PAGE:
Site Selection and Area Determination Works for Aquaculture
Department of Aquaculture is also actively taking responsibility in the Black Sea region to ensure aquaculture activities at sea or on land takes place in a safe, sustainable and an efficient way. A potential mari-culture site is marked through meticulous studies that are carried out and detailed information are being collected for evaluation and analysis. The factors that are important to declare a potential zone for mari-culture were being examined can be summarized under 4 main headings (ecological, biological, socio-economic and legal) and the main parameters are: temperature range, salinity, sea ground, surface areas and depth of water, floor type, height and distance from coastline, shelter, access, services, local infrastructures and hazards. Identifying and monitoring of potential zones, our work on the subjects of seasonal water sampling, assessment of legislation and literature, working across stakeholders, etc. is a never-ending continuous duty of this department.
Studies on Turbot Species
- Effects of Using Antioxidant on DNA damage in Turbot (Psetta maxima) Cryopreservation (2021- ), TAGEM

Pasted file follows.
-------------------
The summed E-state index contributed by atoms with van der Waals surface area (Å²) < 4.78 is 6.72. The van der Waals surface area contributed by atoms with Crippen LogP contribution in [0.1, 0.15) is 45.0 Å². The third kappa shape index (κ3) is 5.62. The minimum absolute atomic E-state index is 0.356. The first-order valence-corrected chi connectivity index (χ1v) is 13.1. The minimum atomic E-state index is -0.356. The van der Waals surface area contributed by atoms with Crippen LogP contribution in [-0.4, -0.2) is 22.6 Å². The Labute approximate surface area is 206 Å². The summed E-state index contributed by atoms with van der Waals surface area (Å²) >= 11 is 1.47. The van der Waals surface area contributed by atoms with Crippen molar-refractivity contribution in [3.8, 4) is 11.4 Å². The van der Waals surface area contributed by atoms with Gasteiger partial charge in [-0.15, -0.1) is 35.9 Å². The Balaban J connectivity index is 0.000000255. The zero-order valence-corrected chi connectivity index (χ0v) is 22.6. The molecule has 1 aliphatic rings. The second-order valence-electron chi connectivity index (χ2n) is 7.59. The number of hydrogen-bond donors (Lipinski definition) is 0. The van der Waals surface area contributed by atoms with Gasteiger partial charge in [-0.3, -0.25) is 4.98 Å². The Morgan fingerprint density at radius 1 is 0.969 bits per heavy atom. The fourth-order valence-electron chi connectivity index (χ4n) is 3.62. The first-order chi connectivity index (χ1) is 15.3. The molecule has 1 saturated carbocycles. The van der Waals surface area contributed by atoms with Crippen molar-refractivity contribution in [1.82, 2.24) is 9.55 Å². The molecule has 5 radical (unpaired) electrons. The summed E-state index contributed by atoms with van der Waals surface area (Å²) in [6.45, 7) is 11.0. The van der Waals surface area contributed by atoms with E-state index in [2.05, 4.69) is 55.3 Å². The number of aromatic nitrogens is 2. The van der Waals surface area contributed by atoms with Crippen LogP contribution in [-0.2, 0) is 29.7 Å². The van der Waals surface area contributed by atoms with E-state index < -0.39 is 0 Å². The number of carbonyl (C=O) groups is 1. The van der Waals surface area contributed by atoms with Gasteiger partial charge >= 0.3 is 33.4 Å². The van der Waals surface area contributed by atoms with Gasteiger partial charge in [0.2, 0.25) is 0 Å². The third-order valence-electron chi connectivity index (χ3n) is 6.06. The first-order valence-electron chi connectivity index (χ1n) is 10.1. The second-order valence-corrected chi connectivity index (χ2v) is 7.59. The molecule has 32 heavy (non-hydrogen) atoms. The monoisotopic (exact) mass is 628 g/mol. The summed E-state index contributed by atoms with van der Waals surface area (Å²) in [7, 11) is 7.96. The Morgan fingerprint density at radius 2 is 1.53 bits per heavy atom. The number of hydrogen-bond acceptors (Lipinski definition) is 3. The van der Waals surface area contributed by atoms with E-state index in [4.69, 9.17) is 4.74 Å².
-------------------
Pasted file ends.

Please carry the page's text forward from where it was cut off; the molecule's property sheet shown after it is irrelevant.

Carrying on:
- The Use of Molecular Genetics and Biotechnological Methods in Creating Trout Breeding Lines (2019-2024), TAGEM
- Determination of the Success of Usage Cryopreserved Sperm (Artificial Insamination) in Rainbow Trout (Oncorhynchus mykiss) Aquaculture (2017-2021), TAGEM
- Research of Using Opportunities of Some Phytobiotic Diet Ingredients on Feeding of Black Sea Trout (Salmo labrax Pallas, 1811) (2017-2021), TAGEM
- Determining Potential Mariculture Areas in Turkish Seas (2018-2021), TAGEM
- Development of Aquaculture Techniques on Sturgeon (2019-2024) , TAGEM
- Meeting of Small Size Rainbow Trout with Black Sea (Researcher) (2017-2020), Private Sector Project.
- The Effects of Waterwon Water Structuring Equipment on Aquaculture (2019-2020), Private Sector Cooperation Project.